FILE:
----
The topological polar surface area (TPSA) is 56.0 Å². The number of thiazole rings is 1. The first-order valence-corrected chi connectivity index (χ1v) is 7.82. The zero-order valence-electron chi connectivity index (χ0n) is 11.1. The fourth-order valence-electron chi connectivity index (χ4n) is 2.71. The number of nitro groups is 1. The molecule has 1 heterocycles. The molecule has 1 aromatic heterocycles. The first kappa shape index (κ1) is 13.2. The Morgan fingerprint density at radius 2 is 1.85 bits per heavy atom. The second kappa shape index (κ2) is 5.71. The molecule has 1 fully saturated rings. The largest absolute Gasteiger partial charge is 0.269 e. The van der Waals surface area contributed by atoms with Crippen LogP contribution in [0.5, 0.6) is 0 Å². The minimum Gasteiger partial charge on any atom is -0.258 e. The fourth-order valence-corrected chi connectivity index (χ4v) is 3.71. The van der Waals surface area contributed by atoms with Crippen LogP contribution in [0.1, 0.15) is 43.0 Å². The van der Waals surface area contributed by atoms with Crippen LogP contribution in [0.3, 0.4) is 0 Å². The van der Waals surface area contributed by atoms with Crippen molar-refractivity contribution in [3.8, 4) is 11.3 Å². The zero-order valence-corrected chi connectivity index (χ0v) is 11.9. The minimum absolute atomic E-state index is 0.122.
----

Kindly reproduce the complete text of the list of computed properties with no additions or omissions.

The topological polar surface area (TPSA) is 56.0 Å². The number of thiazole rings is 1. The first-order valence-corrected chi connectivity index (χ1v) is 7.82. The zero-order valence-electron chi connectivity index (χ0n) is 11.1. The fourth-order valence-electron chi connectivity index (χ4n) is 2.71. The number of nitro groups is 1. The molecule has 1 heterocycles. The molecule has 1 aromatic heterocycles. The first kappa shape index (κ1) is 13.2. The Morgan fingerprint density at radius 2 is 1.85 bits per heavy atom. The second kappa shape index (κ2) is 5.71. The molecule has 1 fully saturated rings. The largest absolute Gasteiger partial charge is 0.269 e. The van der Waals surface area contributed by atoms with Crippen LogP contribution in [0.5, 0.6) is 0 Å². The minimum Gasteiger partial charge on any atom is -0.258 e. The fourth-order valence-corrected chi connectivity index (χ4v) is 3.71. The van der Waals surface area contributed by atoms with Crippen LogP contribution in [0.1, 0.15) is 43.0 Å². The van der Waals surface area contributed by atoms with Crippen LogP contribution in [0.3, 0.4) is 0 Å². The van der Waals surface area contributed by atoms with Crippen molar-refractivity contribution in [3.8, 4) is 11.3 Å². The zero-order valence-corrected chi connectivity index (χ0v) is 11.9. The minimum absolute atomic E-state index is 0.122.